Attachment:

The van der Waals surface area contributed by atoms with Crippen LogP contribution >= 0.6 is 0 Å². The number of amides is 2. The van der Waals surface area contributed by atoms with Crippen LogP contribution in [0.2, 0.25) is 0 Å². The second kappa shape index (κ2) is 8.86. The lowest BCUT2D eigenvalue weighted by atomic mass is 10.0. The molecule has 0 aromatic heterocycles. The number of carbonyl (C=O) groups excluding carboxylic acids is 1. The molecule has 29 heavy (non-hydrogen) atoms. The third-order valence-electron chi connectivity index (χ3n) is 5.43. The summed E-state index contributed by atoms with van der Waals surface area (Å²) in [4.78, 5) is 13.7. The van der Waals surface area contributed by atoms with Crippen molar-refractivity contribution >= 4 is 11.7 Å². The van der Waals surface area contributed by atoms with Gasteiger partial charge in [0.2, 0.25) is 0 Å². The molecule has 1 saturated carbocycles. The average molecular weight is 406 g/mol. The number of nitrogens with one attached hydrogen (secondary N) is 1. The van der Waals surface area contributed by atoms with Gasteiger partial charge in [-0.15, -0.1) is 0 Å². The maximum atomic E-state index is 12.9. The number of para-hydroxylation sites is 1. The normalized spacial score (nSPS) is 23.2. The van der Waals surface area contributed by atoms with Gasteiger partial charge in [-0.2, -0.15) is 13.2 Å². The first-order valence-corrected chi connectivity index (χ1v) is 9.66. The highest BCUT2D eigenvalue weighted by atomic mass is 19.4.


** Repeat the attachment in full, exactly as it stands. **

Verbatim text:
The van der Waals surface area contributed by atoms with Crippen LogP contribution >= 0.6 is 0 Å². The number of amides is 2. The van der Waals surface area contributed by atoms with Crippen LogP contribution in [0.2, 0.25) is 0 Å². The second kappa shape index (κ2) is 8.86. The lowest BCUT2D eigenvalue weighted by atomic mass is 10.0. The molecule has 0 aromatic heterocycles. The number of carbonyl (C=O) groups excluding carboxylic acids is 1. The molecule has 29 heavy (non-hydrogen) atoms. The third-order valence-electron chi connectivity index (χ3n) is 5.43. The summed E-state index contributed by atoms with van der Waals surface area (Å²) in [4.78, 5) is 13.7. The van der Waals surface area contributed by atoms with Crippen molar-refractivity contribution >= 4 is 11.7 Å². The van der Waals surface area contributed by atoms with Gasteiger partial charge in [0.2, 0.25) is 0 Å². The molecule has 1 saturated carbocycles. The average molecular weight is 406 g/mol. The number of nitrogens with one attached hydrogen (secondary N) is 1. The van der Waals surface area contributed by atoms with Gasteiger partial charge in [-0.15, -0.1) is 0 Å². The maximum atomic E-state index is 12.9. The number of para-hydroxylation sites is 1. The normalized spacial score (nSPS) is 23.2. The van der Waals surface area contributed by atoms with Gasteiger partial charge in [-0.2, -0.15) is 13.2 Å². The first-order valence-corrected chi connectivity index (χ1v) is 9.66. The highest BCUT2D eigenvalue weighted by atomic mass is 19.4.